This is the 15th in a series of opinion columns on the 2022 Ontario provincial election, written by Josh Lieblein for The CJN.
When I was growing up, any discussion of euthanasia in a Jewish context was peripheral, the subject of rants from religious school teachers capitalizing on hot-button issues or some facsimile thereof.
For example, an exhibit at the Ontario Science Centre where a German (!!!) anatomist plastinated dead bodies and froze them in the act of pedalling bicycles would be juxtaposed with some Talmudic gloss on how life must be valued at all costs. It was very abstract and theoretical stuff, not close to home at all.
That is, until I started fielding calls from constituents in a political context, and started encountering the Lost Tribes.
They write out their monthly income from ODSP, or Ontario Works—or whatever program sustains them—on a sheet of lined paper, bring it with them to the constituency office, and ask how they’re supposed to live on this amount when the cost of living never stops going up.
They call because the cops have been to their place of residence multiple times and refuse to do anything about the drug deals, the property damage, the violent fights, the on-site sex workers, or some combination thereof.
And they’re the lucky ones, because they haven’t been evicted after their landlord decided to renovate, or fled an abusive marriage with their kids in tow with no place to go—because the women’s shelters are full, and even if they weren’t, they’re not a place you want to be anyway.
They email complaining that they haven’t heard back from the Family Responsibility Office (FRO) in months and haven’t seen a dime of child support in that time. Or that their toddler-aged children (born so they could get the baby bonus) can’t get health care because they didn’t/couldn’t fill out the notice of birth registration properly and the government doesn’t know they exist. Or their child’s teacher, principal, and school board trustee have all failed to stop the bullying which has gone on for months, if not years.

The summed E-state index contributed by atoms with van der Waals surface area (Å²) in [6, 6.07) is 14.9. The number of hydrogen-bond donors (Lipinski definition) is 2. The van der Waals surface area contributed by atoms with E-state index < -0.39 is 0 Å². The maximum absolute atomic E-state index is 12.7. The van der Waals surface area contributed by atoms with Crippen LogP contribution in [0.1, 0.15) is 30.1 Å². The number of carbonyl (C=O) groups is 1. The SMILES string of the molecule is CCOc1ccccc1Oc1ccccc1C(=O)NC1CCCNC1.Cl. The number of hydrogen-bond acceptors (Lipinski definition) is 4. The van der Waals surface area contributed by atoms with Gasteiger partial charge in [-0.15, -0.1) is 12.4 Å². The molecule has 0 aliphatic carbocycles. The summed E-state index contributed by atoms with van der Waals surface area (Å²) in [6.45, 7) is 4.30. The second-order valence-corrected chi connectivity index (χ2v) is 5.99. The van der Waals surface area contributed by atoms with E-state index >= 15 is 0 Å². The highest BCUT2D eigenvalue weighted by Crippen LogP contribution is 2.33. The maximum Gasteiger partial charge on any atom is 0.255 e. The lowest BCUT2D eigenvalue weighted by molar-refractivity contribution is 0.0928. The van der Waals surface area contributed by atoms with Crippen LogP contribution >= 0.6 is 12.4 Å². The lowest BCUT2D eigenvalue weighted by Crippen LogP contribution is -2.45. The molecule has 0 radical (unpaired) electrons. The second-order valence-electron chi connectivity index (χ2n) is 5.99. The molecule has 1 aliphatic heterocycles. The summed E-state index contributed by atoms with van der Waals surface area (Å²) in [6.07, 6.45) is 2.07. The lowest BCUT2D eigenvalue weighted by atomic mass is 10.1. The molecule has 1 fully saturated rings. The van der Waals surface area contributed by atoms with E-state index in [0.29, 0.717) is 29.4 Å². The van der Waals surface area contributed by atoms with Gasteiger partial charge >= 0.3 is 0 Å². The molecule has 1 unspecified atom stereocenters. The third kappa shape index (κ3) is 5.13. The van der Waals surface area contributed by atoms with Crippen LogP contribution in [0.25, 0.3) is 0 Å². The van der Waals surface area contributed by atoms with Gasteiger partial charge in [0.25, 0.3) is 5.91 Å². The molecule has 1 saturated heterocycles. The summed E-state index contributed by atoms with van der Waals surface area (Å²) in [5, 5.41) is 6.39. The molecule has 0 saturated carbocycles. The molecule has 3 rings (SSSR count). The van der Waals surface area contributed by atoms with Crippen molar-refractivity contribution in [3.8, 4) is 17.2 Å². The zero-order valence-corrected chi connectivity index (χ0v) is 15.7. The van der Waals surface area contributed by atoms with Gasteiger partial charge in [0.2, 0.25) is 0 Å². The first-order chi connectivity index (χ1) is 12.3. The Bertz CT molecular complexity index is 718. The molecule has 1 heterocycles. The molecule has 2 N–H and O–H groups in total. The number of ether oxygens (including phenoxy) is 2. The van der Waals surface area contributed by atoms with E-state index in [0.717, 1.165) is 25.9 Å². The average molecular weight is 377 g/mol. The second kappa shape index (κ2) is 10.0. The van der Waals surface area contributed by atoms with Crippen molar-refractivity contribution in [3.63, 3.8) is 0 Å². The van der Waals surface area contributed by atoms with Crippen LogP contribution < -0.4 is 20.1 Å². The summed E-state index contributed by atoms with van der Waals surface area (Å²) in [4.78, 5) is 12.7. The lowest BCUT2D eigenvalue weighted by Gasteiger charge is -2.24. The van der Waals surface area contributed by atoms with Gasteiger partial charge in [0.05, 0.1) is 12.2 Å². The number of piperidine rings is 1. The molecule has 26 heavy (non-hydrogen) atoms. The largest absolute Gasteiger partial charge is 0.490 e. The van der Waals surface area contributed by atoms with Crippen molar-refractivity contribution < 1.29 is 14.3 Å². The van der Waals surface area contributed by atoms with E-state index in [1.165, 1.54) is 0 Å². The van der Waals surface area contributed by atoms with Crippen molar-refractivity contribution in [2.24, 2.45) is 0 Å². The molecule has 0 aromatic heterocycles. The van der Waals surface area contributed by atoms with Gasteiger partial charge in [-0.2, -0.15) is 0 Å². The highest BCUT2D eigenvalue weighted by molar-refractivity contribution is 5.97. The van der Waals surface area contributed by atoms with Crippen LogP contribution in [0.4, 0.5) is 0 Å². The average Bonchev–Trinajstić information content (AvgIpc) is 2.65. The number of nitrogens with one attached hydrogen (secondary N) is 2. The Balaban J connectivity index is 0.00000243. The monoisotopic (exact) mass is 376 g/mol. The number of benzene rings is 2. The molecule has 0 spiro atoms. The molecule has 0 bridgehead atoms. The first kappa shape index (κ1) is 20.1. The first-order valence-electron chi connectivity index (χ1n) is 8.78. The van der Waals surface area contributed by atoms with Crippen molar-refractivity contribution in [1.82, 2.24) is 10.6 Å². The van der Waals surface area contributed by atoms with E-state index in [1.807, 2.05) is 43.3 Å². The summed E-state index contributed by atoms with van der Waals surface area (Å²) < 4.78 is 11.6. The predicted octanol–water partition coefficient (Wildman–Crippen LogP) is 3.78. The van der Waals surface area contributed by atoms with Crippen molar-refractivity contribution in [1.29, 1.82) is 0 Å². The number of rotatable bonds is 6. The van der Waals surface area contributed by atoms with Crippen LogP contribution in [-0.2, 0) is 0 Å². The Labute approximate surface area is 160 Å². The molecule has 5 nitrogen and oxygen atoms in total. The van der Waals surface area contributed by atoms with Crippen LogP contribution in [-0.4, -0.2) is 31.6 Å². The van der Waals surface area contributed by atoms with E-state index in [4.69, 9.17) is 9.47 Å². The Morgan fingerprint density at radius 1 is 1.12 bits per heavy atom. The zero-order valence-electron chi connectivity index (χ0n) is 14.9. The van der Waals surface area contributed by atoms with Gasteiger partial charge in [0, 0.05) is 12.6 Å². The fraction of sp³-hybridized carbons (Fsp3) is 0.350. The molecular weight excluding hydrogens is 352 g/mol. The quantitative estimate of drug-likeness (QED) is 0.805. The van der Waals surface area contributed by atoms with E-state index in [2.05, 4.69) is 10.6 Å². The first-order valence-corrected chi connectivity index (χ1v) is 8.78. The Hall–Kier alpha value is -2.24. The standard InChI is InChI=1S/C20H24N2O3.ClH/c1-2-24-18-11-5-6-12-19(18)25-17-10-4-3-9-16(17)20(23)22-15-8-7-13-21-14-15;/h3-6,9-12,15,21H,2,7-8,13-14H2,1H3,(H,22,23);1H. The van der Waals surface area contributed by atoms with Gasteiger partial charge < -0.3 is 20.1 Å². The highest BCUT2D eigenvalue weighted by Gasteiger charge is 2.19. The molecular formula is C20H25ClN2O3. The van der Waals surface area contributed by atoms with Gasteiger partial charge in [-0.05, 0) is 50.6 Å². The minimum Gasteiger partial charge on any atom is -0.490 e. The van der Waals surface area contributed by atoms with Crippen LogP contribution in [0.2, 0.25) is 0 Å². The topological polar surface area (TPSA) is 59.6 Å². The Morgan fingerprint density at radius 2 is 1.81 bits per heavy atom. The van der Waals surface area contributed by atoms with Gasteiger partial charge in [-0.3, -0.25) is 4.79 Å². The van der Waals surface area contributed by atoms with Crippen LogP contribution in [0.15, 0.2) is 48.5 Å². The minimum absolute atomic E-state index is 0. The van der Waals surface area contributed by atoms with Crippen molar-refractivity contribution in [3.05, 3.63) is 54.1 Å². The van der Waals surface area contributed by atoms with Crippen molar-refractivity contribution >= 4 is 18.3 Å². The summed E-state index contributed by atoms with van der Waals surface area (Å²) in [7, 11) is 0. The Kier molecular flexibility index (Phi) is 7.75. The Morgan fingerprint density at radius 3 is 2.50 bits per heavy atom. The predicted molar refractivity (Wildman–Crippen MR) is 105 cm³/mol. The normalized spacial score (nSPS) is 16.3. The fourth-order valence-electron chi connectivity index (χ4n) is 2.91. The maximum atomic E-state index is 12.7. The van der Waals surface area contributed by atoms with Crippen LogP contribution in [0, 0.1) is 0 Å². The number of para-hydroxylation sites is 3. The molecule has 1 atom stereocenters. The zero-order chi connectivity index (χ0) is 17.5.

You try to help them. You call departments, leave messages, email provincial ministries, make referrals—and find in many cases that they were only telling you half the story, if that, leaving out the parts that don’t make them look like innocent victims.
They react with anger and threats to sit in and not leave until their issue is taken care of. They accuse you of not caring and vow not to rest until you and your party are driven from office forever. And in some thankfully still very rare cases, they level the ultimate in emotional blackmail bombs at you: the accusation that by not solving the issue right now, you are, in effect, ending their lives.
When confronted with the reality that more and more Ontarians are slipping through the cracks in the ways I’ve described—and trust me, this is by no means an exhaustive list of the various “Lost Tribes” of people asking the government for help—there’s a set of go-to responses elected officials make use of.
It’s the previous government’s fault. It’s another level of government underfunding the people responsible, or wasting the cash they’ve been given. Or, you can send a list of government accomplishments tangentially related to the problem at hand. “Government to Strengthen and Unite Our Communities By Investing In Infrastructure,” says the press release from which you copy and paste in an email to a desperate constituent.
But nobody really thinks that they’re murdering people by doing all of the above. That’s just not being reasonable. Say, have you heard about the Liberals’ new buck-a-ride program? That’ll make life more affordable for families while reducing gridlock! What’s that? People say they don’t have an extra dollar? Nonsense!
Josh Lieblein can be reached at [email protected] for your response to Doorstep Postings.